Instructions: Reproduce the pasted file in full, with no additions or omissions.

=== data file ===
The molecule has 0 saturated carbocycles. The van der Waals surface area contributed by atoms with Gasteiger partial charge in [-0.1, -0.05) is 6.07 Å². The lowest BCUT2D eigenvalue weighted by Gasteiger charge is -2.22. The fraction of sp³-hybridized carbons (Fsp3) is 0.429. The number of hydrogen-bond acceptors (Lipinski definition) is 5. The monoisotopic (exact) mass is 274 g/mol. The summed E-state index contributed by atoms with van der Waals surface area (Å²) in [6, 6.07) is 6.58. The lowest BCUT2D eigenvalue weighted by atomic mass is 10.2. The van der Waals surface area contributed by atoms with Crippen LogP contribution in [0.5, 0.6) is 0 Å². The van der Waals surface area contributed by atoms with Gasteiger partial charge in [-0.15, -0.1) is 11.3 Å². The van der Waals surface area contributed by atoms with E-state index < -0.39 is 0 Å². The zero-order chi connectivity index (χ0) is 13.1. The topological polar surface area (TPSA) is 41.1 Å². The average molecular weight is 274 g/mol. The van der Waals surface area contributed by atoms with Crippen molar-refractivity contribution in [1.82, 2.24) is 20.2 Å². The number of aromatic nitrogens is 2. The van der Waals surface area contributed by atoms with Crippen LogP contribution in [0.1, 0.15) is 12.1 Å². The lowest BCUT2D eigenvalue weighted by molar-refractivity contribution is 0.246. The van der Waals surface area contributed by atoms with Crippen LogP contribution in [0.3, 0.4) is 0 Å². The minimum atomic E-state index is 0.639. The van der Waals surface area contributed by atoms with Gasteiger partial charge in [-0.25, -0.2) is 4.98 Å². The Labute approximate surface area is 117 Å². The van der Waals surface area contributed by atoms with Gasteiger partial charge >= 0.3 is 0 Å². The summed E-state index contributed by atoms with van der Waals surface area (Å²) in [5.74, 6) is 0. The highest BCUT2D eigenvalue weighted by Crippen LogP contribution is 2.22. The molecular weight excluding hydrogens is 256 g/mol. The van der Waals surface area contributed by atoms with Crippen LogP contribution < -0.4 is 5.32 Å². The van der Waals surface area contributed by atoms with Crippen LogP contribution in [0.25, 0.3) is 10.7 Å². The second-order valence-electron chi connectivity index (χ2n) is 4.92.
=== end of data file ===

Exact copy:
The molecule has 0 saturated carbocycles. The van der Waals surface area contributed by atoms with Gasteiger partial charge in [-0.1, -0.05) is 6.07 Å². The lowest BCUT2D eigenvalue weighted by Gasteiger charge is -2.22. The fraction of sp³-hybridized carbons (Fsp3) is 0.429. The number of hydrogen-bond acceptors (Lipinski definition) is 5. The monoisotopic (exact) mass is 274 g/mol. The summed E-state index contributed by atoms with van der Waals surface area (Å²) in [6, 6.07) is 6.58. The lowest BCUT2D eigenvalue weighted by atomic mass is 10.2. The van der Waals surface area contributed by atoms with Crippen LogP contribution in [0.5, 0.6) is 0 Å². The van der Waals surface area contributed by atoms with Gasteiger partial charge in [-0.15, -0.1) is 11.3 Å². The van der Waals surface area contributed by atoms with E-state index < -0.39 is 0 Å². The zero-order chi connectivity index (χ0) is 13.1. The topological polar surface area (TPSA) is 41.1 Å². The average molecular weight is 274 g/mol. The van der Waals surface area contributed by atoms with Crippen molar-refractivity contribution in [1.82, 2.24) is 20.2 Å². The number of aromatic nitrogens is 2. The van der Waals surface area contributed by atoms with Crippen LogP contribution in [0.1, 0.15) is 12.1 Å². The lowest BCUT2D eigenvalue weighted by molar-refractivity contribution is 0.246. The van der Waals surface area contributed by atoms with Crippen LogP contribution in [0.3, 0.4) is 0 Å². The minimum atomic E-state index is 0.639. The van der Waals surface area contributed by atoms with Gasteiger partial charge in [-0.25, -0.2) is 4.98 Å². The Labute approximate surface area is 117 Å². The van der Waals surface area contributed by atoms with Gasteiger partial charge >= 0.3 is 0 Å². The summed E-state index contributed by atoms with van der Waals surface area (Å²) in [5.74, 6) is 0. The highest BCUT2D eigenvalue weighted by Crippen LogP contribution is 2.22. The molecular weight excluding hydrogens is 256 g/mol. The van der Waals surface area contributed by atoms with Crippen LogP contribution < -0.4 is 5.32 Å². The van der Waals surface area contributed by atoms with Crippen LogP contribution in [0.25, 0.3) is 10.7 Å². The second-order valence-electron chi connectivity index (χ2n) is 4.92.